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October 17, 2012 Volume 12, Issue 42
 
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Impasses in Group Decision-Making:
Part II

by

When groups can't reach agreement on all aspects of an issue, the tactics of some members can actually exacerbate disagreement. Here's Part II of an exploration of impasses, emphasizing two of the more toxic tactics.
The Bill of Rights

The Bill of Rights — the first ten amendments to the U.S. Constitution. The Bill actually was a Bill, introduced in the First Congress, and sent on after much wrangling, to the states for ratification. How it came about is a wonderful illustration of the approach to impasse that is founded on acceptance and serious consideration of the views of dissenters. Ratification of the Constitution was a controversial decision, with two views contending for dominance. The dominant group were the Federalists, who favored a strong central government and who felt that no enumeration of rights was advisable. The dissenting minority were the Anti-Federalists, who were wary of strong central government and who wanted specific protection of individual rights. Ratification of the Constitution met serious opposition in some states, including in Massachusetts. But it succeeded there based on an approach that came to be known as the Massachusetts Compromise, which enabled Anti-Federalists to vote to ratify the Constitution in exchange for a commitment by Federalists to consider the amendments that would become the Bill of Rights. This compromise was replicated in other states where ratification was problematic, and on September 13, 1788, the Constitution was finally declared ratified, albeit at that time by only 11 of the thirteen states that eventually ratified it.

The first Congress met in New York City on March 4, 1789, dominated by the Federalists, 20 to 2 in the Senate, and 48 to 11 in the House. It was this First Congress that adopted and sent to the states for ratification the Bill of Rights, which dealt specifically with the Anti-Federalists' objections. Read more about the history of the Bill of Rights. Photo courtesy US Library of Congress.

We began an exploration of impasses last time by focusing on the perspective of opinion minorities. In our scenario, we postulated that the group did have consensus on some issues, which we called the C-Issues. But there was disagreement on other issues — the D-Issues. In this Part II, we explore two tactics that tend to strengthen the impasse, preventing agreement.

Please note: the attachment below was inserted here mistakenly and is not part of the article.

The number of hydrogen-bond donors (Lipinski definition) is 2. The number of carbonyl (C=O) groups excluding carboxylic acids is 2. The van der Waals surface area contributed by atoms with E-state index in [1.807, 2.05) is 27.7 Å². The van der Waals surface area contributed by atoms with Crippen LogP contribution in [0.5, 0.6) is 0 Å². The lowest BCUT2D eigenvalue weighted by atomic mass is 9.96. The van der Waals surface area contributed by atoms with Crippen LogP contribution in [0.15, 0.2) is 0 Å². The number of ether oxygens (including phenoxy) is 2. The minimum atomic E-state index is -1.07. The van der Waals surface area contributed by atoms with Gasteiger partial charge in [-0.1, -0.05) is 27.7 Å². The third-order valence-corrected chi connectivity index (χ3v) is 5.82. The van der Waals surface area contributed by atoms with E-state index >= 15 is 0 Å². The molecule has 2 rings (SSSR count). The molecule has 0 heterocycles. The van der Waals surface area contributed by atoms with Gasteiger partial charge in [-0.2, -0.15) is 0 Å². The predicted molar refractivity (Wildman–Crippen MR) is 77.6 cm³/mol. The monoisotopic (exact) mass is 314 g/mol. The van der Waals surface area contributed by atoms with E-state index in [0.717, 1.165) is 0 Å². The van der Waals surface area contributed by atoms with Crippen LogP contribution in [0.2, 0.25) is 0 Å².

Hostage tactics
Some group members believe that by taking hostages, they can compel the rest of the group to adopt a position more to their liking. The hostage of choice is often one or more of the C-Issues. In the view of the hostage takers, refusing to agree to the C-Issues exerts pressure on the rest of the group to comply with the hostage-takers' wishes. This tactic can become corrosive if members of the rest of the group press the hostage-takers to justify their opposition to the hostage C-Issues. The hostage-takers then devise arguments to justify their opposition to the C-Issues, which, often, they themselves don't believe. What little agreement there was with respect to C-Issues might then vanish. Even worse, others in the group might become intransigent, if they feel that acceding to the hostage-takers' demands will only invite further demands and further hostages, either by the hostage-takers or by others who witness the success of the hostage-takers.
Acceding to hostage-takers' demands might seem appealing, but it does usually lead to more widespread hostage taking. Because questioning the hostage-takers about C-Issues risks converting C-Issues to D-Issues, approaches to forging agreement must always focus on D-Issues. Make the concerns of the objectors visible, and deal with them substantively.
Abuse of the concept of precedent
Some group members might fear that after they agree to the C-Issues, they won't be able to influence subsequent decisions sufficiently with respect to the D-Issues. They see partial agreement as the first step on a slippery slope, fearing that others will use their partial agreement as inappropriate leverage for later decisions. In effect, they fear they might be confronted with, "I don't see what your problem is with D-Issue #3, because you agreed to C-Issue #2." That tactic can indeed be an abuse of the concept of precedent, if it relies solely on the fact of agreeing to C-Issue #2, rather than on the substance of C-Issue #2, the substance of D-Issue #3, and their connection.
If abuse of precedent Acceding to hostage-takers' demands
might seem appealing, but it does
usually lead to more
widespread hostage-taking
has occurred in the past, then certainly the concern is real, and the group must deal with it. To address the concern, the group can agree that such content-free appeals to precedents are unacceptable.

Hostage-taking by dissenters, or precedent abuse by those pressuring dissenters, are indirect attempts to gain adherents. To avoid strengthening impasses, deal directly with objections to agreement. First in this series Next in this series  Go to top Top  Next issue: Fooling Ourselves  Next Issue
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Forthcoming Issues of Point Lookout

A Celebes Crested MacaqueComing July 8: Ethical Debate at Work: Part I
When we decide issues at work on any basis other than the merits, we elevate the chances of making bad decisions. Here are some guidelines for ethical debate. Available here and by RSS on July 8.
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Outcomes of debates at work sometimes favor one party, not only at the expense of the other or others, but also at the expense of the organization. Here's Part II of a set of guidelines for steering debates toward wise outcomes. Available here and by RSS on July 15.

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